chocolate chip cookies.

chocolate chip cookies.

A few weeks ago, my good friend Hiro wrote to me with a desperate plea for some advice on chocolate chip cookies. She recently moved to Denmark, and is having trouble replicating the crispygooeychewy texture that is so desirable in these enigmatic little mounds of dough and chocolate. Always eager to take on a challenge, I assured her that I would do some research and come up with a good recipe, along with an at least pseudo-scientific explanation of why (and which) things can go wrong when whipping up a batch of these suckers.

My journey into the hows and whys of chocolate chip cookies began with a perusal of several articles and lists dedicated to finding the best chocolate chip cookies, whether in a recipe or from a purveyor of baked goods. From the Times, I got a basic best cookie practices education. I perused a list of “New York’s best” chippy wonders over at New York Mag. And I browsed through countless recipes on Food Network, Epicurious and All Recipes. I came up with a list of things that are necessary for a good cookie, and along the way, I developed my own recipe. Shall we?

chocolate chip science.


1. Chill yer dough. Nearly every article and recipe I read said always to chill cookie dough. The suggested length of time for this chilling out process varied from source to source, with most of them falling in the 10 – 36 hour range. The system I worked out is to at least chill the dough overnight (i.e., around 12 hours), but preferably 24 hours for optimum awesomeness. The chill time allows the flour to absorb all the goodness from the liquid ingredients, particularly the eggs. You see, the liquid in eggs moves particularly slowly, and the butter in cookie dough basically acts as a shield blocking liquid from being absorbed into the flour, so it takes some time for the goodness in the eggs and the other stuff to permeate into the flour. Chilling also allows any gluten that developed in the mixing process to relax, resulting in a less tough cookie. Allowing the dough to rest for a day also creates a better consistency. And finally, chilling hardens the fat in the dough (in this case, butter), and when you bake the dough, the fat releases steam, contributing to puffiness and flakiness (flakiness is more relevant with pastry, but you get the picture). So yes, chilling the dough for so long takes away the instant satisfaction of whipping up a batch of cookies and then enjoying them in the same afternoon, but it seems that in this case, advance planning makes a world of difference. What I’ve done a couple times is make a batch of dough, stick it in the fridge, and then over the course of a week bake off a couple cookies at a time whenever I felt the urge.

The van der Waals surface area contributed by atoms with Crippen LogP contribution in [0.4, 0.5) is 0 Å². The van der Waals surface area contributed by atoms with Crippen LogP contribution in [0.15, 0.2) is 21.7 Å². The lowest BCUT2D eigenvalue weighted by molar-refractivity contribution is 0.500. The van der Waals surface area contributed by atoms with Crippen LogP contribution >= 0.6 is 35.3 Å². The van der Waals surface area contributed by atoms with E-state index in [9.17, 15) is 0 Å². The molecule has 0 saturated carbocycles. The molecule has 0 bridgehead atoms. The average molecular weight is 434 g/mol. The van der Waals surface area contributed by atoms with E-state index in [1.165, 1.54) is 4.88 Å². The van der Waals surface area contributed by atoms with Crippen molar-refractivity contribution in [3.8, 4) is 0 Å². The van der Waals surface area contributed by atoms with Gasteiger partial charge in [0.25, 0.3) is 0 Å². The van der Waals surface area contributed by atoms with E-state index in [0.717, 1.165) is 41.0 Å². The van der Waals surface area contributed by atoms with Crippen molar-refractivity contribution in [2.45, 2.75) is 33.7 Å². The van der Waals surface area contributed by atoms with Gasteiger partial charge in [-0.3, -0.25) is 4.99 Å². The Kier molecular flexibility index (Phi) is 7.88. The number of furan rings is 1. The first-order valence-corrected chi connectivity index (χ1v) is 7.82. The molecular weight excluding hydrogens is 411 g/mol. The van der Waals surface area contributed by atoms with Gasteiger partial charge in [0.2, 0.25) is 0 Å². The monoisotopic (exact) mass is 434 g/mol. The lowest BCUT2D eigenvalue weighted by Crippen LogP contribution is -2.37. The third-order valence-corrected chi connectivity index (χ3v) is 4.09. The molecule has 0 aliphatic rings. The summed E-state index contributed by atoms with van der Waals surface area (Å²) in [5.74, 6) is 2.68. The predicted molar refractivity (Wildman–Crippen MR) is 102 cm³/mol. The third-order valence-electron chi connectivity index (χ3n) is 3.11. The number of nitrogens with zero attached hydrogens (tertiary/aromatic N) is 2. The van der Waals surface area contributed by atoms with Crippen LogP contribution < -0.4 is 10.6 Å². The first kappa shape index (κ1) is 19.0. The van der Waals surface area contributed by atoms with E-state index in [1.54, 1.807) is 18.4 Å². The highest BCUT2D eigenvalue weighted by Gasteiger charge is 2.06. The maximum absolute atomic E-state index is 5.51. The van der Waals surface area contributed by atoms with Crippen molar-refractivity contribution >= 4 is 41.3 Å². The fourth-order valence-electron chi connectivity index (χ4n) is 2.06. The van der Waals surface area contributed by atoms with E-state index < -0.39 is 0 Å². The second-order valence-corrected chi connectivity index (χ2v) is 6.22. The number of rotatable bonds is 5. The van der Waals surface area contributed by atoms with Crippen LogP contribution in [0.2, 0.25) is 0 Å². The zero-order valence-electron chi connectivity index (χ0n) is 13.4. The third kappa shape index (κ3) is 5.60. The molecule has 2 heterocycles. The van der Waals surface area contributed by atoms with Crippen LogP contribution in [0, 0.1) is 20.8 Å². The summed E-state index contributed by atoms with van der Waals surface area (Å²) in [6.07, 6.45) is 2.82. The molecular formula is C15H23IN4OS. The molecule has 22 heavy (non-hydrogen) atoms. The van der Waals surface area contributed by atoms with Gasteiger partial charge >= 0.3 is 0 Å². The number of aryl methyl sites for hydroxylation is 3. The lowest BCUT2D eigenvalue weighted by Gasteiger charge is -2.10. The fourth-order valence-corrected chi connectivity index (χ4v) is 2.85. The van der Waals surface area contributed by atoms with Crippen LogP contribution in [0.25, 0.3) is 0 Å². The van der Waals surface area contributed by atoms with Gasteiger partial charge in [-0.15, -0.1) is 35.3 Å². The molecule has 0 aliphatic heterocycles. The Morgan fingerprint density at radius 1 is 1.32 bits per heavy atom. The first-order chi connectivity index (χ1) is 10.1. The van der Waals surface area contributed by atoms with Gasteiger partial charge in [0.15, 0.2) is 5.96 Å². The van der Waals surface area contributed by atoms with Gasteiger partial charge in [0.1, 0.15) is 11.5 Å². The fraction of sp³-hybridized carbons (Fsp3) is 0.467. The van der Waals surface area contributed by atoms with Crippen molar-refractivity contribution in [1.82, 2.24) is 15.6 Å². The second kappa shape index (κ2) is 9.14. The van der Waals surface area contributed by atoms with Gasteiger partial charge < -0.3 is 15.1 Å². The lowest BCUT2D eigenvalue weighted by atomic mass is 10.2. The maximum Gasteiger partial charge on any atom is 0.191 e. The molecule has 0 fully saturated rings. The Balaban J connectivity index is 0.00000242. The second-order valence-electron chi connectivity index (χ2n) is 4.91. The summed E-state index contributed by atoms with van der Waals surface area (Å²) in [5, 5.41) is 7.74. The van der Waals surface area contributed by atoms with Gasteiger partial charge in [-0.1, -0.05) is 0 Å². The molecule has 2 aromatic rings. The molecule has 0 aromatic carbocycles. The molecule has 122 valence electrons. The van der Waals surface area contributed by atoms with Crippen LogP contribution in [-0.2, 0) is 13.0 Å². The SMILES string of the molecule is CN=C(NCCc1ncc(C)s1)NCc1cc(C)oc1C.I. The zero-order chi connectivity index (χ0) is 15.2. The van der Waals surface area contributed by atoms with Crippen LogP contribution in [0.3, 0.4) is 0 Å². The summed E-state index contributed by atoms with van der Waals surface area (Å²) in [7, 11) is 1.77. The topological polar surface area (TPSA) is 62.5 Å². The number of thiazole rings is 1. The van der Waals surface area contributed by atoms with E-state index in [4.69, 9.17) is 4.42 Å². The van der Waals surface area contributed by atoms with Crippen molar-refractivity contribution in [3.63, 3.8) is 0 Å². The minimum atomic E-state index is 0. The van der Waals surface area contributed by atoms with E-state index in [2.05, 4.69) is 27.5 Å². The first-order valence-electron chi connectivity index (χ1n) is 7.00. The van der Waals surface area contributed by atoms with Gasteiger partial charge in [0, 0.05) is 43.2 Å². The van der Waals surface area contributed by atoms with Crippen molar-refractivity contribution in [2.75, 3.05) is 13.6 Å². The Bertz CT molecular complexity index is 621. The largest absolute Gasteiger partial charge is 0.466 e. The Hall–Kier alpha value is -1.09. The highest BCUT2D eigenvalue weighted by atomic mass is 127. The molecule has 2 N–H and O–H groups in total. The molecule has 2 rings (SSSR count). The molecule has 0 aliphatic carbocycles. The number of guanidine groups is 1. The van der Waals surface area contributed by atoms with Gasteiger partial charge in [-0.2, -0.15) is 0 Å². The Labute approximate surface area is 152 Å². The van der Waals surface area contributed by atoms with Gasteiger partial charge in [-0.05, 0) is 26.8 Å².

2. Flour is your friend. All of the better recipes I looked at, including the Times’ monumental, delicious contribution to the chocolate chip world, called for what might seem like a lot of flour. This goes along with the last point: the more flour, the more the egg is soaked up, the drier and firmer the dough (drier doughs create a better consistency), the more delicious everything becomes in the finished product. The gluten content of the flour you use is also important. I’m not quite sure how, but bread flour allows the cookie to develop a chewier texture without getting cakey. I ended up using mostly bread flour with a little bit of cake flour, to give things a bit more of a softness.

3. Use nice butter. For obvious reasons, using high-quality ingredients always has an effect, but with a dessert that relies so heavily on butter, you need to make sure you’re using the good stuff. After perusing the internet a bit, I found that cultured butter (Organic Valley has a delicious one that I use all the time) is best for baked goods. Cultured butter is made from cream with bacterial culture and lactic acid added. Then the cultured butter develops flavor during an aging process (see wikipedia for more information). Because of the aging process, cultured butter has more of a taste than non-cultured butter. Yes, it’s more expensive, but considering it’s made in smaller batches and actually tastes better than other butter, I would suggest that it’s worth it. Just give it a try, and if you decide you hate it and it’s a total waste of money, you can write me and tell me how wrong I am.

4. Salt and savor. Did you know that salt is awesome? Cause it is. It brings out the flavor of whatever you’re baking; it makes the flavor of certain ingredients, like flour and butter, more pronounced; it slows down chemical reactions, causing fermentation to happen more evenly (this is really only pertinent to bread, but it’s still awesome); and it has a positive effect on texture. Basically, it brings a lot of things together in a very pleasing way. Yes, too much salt is bad, and you should limit your intake of it generally, but in baked goods, it’s delicious, and your basic cookie recipe probably doesn’t call for enough of it.

5. Don’t overdo it. This goes for most things, as far as cookies are concerned. Don’t overmix, don’t add too much sugar or vanilla, and (I think) most importantly, don’t overbake your cookies. When they’re done, they’ll actually look like they might be a bit underbaked: the top should be puffy and slightly sticky looking and golden brown, but not dry. Overcooked cookies will still taste awesome, but they won’t maintain that chewy texture after they’ve cooled down. As long as you’re not terrified of raw eggs, I would err on the side of underbaking, rather than overbaking.